selecting at least one subpixel area;
applying a first fluid to the selected subpixel area, wherein the first fluid is a clear fluid or solvent and has surface properties that allow for a portion of a volume of the first fluid to extend beyond the boundary elements without wetting the boundary elements, the first fluid being substantially hydrophilic to the substrate but substantially hydrophobic to the boundary elements; and,
emitting at least one drop of a second fluid into the first fluid within the selected subpixel area after the first fluid is applied to the selected subpixel area, the second fluid being a color liquid dispersing throughout the first fluid whereby color uniformity is achieved in the subpixel area.
11. The method as set forth in claim 10 wherein the applying comprises emitting the first fluid from a print head.
12. The method as set forth in claim 10 wherein the applying comprises dipping the substrate into the first fluid.
13. The method as set forth in claim 10 wherein the emitting comprises emitting one of red, green, or blue fluid from a print head.
14. A method for forming a color filter on a substrate comprising:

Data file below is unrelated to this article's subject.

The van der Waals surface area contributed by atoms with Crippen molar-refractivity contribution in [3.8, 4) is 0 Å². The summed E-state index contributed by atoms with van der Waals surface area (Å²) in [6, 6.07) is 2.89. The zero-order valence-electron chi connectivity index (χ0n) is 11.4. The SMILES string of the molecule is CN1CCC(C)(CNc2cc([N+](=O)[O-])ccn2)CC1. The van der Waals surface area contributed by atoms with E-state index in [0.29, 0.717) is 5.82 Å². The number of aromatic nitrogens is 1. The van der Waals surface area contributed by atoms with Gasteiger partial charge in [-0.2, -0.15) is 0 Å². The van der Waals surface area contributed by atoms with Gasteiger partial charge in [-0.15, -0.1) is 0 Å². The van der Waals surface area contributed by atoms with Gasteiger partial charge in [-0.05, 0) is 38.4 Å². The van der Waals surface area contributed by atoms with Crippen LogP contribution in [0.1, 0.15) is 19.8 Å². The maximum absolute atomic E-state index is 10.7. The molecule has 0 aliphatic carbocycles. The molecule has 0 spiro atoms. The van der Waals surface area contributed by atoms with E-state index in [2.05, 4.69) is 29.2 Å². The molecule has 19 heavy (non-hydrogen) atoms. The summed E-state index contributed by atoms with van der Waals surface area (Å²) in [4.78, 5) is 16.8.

forming a plurality of boundary elements on the substrate, the boundary elements defining a plurality of pixel areas, each pixel area comprised of subpixel areas;
selecting at least one subpixel area;
applying a first fluid to the selected subpixel area, wherein the first fluid is a clear fluid or solvent and has surface properties that allow for a portion of a volume of the first fluid to extend beyond the boundary elements without wetting the boundary elements, the first fluid having higher wettability to the substrate then to the boundary elements; and,
emitting at least one drop of a second fluid into the first fluid within the selected subpixel area after the first fluid is applied to the selected subpixel area, the second fluid being a color liquid dispersing throughout the first fluid whereby color uniformity is achieved in the subpixel area.